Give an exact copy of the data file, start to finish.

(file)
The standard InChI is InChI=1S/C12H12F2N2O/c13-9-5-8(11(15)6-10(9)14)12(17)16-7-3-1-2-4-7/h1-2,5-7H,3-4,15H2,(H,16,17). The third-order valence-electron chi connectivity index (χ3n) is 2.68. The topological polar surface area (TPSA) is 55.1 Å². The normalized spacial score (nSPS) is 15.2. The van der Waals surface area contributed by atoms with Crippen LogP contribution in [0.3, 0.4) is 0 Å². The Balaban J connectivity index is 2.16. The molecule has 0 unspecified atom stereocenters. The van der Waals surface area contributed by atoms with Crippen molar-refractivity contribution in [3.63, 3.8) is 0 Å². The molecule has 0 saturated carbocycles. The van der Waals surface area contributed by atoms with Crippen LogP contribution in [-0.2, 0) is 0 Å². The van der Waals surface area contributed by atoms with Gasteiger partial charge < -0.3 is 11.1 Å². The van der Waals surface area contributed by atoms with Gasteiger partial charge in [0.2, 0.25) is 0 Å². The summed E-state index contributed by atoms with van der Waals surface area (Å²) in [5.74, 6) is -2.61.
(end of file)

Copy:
The standard InChI is InChI=1S/C12H12F2N2O/c13-9-5-8(11(15)6-10(9)14)12(17)16-7-3-1-2-4-7/h1-2,5-7H,3-4,15H2,(H,16,17). The third-order valence-electron chi connectivity index (χ3n) is 2.68. The topological polar surface area (TPSA) is 55.1 Å². The normalized spacial score (nSPS) is 15.2. The van der Waals surface area contributed by atoms with Crippen LogP contribution in [0.3, 0.4) is 0 Å². The Balaban J connectivity index is 2.16. The molecule has 0 unspecified atom stereocenters. The van der Waals surface area contributed by atoms with Crippen molar-refractivity contribution in [3.63, 3.8) is 0 Å². The molecule has 0 saturated carbocycles. The van der Waals surface area contributed by atoms with Crippen LogP contribution in [-0.2, 0) is 0 Å². The van der Waals surface area contributed by atoms with Gasteiger partial charge < -0.3 is 11.1 Å². The van der Waals surface area contributed by atoms with Gasteiger partial charge in [0.2, 0.25) is 0 Å². The summed E-state index contributed by atoms with van der Waals surface area (Å²) in [5.74, 6) is -2.61.